Coasts, as land-sea interface, are among the most dynamic and fragile environments on Earth. Sandy coastlines are particularly vulnerable, a reason being coastal hazards, which impact sediment transport and sand budgets. Hydrodynamics forces play a critical role driving beach change, being increasingly responsible for major perturbations of coastal socio-ecosystems. Furthering research on the interactions between nearshore hydrodynamics and sediment transport is crucial to evaluate the future response of coastal systems Over the past two decades, significant research efforts have been dedicated to the understanding and modeling of sediment transport processes under realistic non-linear waves in the nearshore zone. The erosion mechanisms during extreme events being well described in the literature, the novelty of WEST is to initiate new research on sediment transport during accretive periods, leading to beach recovery. In fact, storm erosion can have short- to medium-term impacts on coasts, depending on the post-storm recovery mechanisms and timescales. To predict coastal evolution, both erosion and accretion mechanisms should be accurately defined. During beach recovery, several physical processes interplay with no predominant factor controlling the sediment transport. The overall aim of WEST is to evaluate the interactions between waves, hydrodynamics and bed slope leading to onshore net sediment transport under waves in the surf zone, during post-storm or seasonal recovery. The overall objectives are to clarify the relative contributions of physical processes leading to onshore net sediment transport and to evaluate the net transport over one wave cycle according to hydrodynamic and morphological factors. The first objectives of WEST will be to study the impact of free-surface deformation on water column hydrodynamics, especially in the Wave Boundary Layer (WBL). Then, the interaction between current and sediment transport (via bedload and suspension) will be investigated in a second objective, as well as, in a lesser extent, the possible influence of seabed micro-mechanics. The sediment transport will induce bed erosion or accretion and thus will modify the bed slope. The third objective of WEST addresses then the retroaction of the bed slope on the wave non-linearities and the breaking. The novelty of WEST lies also in the first attempt to obtain accurate time-resolved in situ measurements in unison of sediment transport and free-surface deformations at the critical zone: towards wave breaking. For the first time, the whole water column towards breaking will be monitored in the natural environment. Many research point out the lack and thus the need of fields observations to determine the relative importance of physical processes. Monitoring natural waves in their physical environment is very challenging yet crucial if we aim to make new advances in physic-based numerical modeling and improved predictions of future shoreline position. WEST will build on the most recent research in wave dynamics and sediment transport, implementing cutting-edge technology to produce the most comprehensive measurements of WBL under natural breaking waves, as well as using the most recent improvements in process-based numerical methods. At the time of project completion, WEST will provide the world first dataset allowing to address the influence of wave non-linearities across the water column down to the WBL and their influence on the bed shear stress variability. WEST will also make it possible to quantify the sediment transport in suspension as well as in bedload. These results will enhance our understanding of beach recovery mechanisms, leading to improvements in morphodynamic models commonly used by engineers and coastal practitioners for coastal zone management.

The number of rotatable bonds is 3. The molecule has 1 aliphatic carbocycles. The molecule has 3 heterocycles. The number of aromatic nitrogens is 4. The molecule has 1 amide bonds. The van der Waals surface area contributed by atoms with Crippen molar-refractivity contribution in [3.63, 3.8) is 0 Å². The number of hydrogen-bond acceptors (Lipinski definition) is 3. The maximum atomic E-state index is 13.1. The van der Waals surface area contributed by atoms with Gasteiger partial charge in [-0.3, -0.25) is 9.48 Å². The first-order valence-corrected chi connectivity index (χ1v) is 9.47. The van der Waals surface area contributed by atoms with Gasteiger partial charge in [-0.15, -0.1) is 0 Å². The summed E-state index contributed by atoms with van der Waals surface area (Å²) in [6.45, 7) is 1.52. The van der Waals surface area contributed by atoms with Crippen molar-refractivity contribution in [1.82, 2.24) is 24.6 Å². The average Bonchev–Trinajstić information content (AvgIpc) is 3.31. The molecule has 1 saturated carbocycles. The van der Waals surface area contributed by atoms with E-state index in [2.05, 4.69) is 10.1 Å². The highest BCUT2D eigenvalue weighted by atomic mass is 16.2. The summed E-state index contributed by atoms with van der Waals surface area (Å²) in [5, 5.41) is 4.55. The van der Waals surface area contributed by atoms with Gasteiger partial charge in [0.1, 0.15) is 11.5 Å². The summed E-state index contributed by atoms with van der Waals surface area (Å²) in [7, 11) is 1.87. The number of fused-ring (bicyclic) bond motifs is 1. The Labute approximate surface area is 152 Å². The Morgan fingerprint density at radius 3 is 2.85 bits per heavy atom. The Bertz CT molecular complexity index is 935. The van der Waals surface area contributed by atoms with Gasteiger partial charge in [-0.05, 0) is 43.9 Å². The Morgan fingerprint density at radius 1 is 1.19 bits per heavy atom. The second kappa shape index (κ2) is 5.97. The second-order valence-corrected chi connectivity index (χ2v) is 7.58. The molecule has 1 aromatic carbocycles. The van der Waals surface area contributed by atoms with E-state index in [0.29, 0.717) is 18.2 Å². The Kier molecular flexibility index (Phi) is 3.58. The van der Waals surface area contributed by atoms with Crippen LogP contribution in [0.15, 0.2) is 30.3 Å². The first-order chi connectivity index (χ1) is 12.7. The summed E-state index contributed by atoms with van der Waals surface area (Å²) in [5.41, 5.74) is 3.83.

Madame France Floc'h (Université de Bretagne Occidentale (UBO), Laboratoire Géosciences Océan (LGO))
The author of this summary is the project coordinator, who is responsible for the content of this summary. The ANR declines any responsibility as for its contents.
UBO-LGO Université de Bretagne Occidentale (UBO), Laboratoire Géosciences Océan (LGO)
Help of the ANR 289,440 euros
Beginning and duration of the scientific project: December 2020 - 48 Months